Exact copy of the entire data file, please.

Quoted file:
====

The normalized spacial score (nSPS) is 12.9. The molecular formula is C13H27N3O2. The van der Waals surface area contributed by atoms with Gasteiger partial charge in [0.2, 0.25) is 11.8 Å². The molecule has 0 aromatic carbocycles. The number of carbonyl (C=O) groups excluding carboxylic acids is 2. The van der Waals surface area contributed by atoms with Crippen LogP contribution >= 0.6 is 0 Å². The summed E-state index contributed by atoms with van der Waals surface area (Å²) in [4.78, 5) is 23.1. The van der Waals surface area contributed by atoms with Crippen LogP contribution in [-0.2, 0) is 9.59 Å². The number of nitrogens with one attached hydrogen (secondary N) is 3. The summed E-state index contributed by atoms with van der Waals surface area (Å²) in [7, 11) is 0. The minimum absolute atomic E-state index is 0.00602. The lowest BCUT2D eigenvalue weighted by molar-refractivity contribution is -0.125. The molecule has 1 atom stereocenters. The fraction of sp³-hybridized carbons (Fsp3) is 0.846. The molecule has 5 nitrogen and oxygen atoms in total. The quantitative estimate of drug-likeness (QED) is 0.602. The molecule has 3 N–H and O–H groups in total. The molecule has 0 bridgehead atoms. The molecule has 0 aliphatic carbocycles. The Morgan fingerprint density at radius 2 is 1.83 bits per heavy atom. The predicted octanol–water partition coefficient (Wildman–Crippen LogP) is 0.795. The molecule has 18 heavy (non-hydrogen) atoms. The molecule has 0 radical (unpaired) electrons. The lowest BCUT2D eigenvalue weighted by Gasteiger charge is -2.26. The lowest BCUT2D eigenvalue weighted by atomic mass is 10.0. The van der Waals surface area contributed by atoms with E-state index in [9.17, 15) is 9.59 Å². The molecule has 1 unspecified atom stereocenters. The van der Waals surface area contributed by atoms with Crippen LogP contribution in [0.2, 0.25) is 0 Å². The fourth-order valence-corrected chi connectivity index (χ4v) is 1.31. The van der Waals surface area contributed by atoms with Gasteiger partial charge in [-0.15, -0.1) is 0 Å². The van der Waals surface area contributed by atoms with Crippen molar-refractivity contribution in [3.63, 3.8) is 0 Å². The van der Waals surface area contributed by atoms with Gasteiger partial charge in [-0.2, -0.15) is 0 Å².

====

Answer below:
The normalized spacial score (nSPS) is 12.9. The molecular formula is C13H27N3O2. The van der Waals surface area contributed by atoms with Gasteiger partial charge in [0.2, 0.25) is 11.8 Å². The molecule has 0 aromatic carbocycles. The number of carbonyl (C=O) groups excluding carboxylic acids is 2. The van der Waals surface area contributed by atoms with Crippen LogP contribution >= 0.6 is 0 Å². The summed E-state index contributed by atoms with van der Waals surface area (Å²) in [4.78, 5) is 23.1. The van der Waals surface area contributed by atoms with Crippen LogP contribution in [-0.2, 0) is 9.59 Å². The number of nitrogens with one attached hydrogen (secondary N) is 3. The summed E-state index contributed by atoms with van der Waals surface area (Å²) in [7, 11) is 0. The minimum absolute atomic E-state index is 0.00602. The lowest BCUT2D eigenvalue weighted by molar-refractivity contribution is -0.125. The molecule has 1 atom stereocenters. The fraction of sp³-hybridized carbons (Fsp3) is 0.846. The molecule has 5 nitrogen and oxygen atoms in total. The quantitative estimate of drug-likeness (QED) is 0.602. The molecule has 3 N–H and O–H groups in total. The molecule has 0 bridgehead atoms. The molecule has 0 aliphatic carbocycles. The Morgan fingerprint density at radius 2 is 1.83 bits per heavy atom. The predicted octanol–water partition coefficient (Wildman–Crippen LogP) is 0.795. The molecule has 18 heavy (non-hydrogen) atoms. The molecule has 0 radical (unpaired) electrons. The lowest BCUT2D eigenvalue weighted by Gasteiger charge is -2.26. The lowest BCUT2D eigenvalue weighted by atomic mass is 10.0. The van der Waals surface area contributed by atoms with E-state index in [9.17, 15) is 9.59 Å². The molecule has 1 unspecified atom stereocenters. The van der Waals surface area contributed by atoms with Crippen LogP contribution in [0.2, 0.25) is 0 Å². The fourth-order valence-corrected chi connectivity index (χ4v) is 1.31. The van der Waals surface area contributed by atoms with Gasteiger partial charge in [-0.15, -0.1) is 0 Å². The van der Waals surface area contributed by atoms with Crippen molar-refractivity contribution in [3.63, 3.8) is 0 Å². The van der Waals surface area contributed by atoms with Gasteiger partial charge in [-0.2, -0.15) is 0 Å².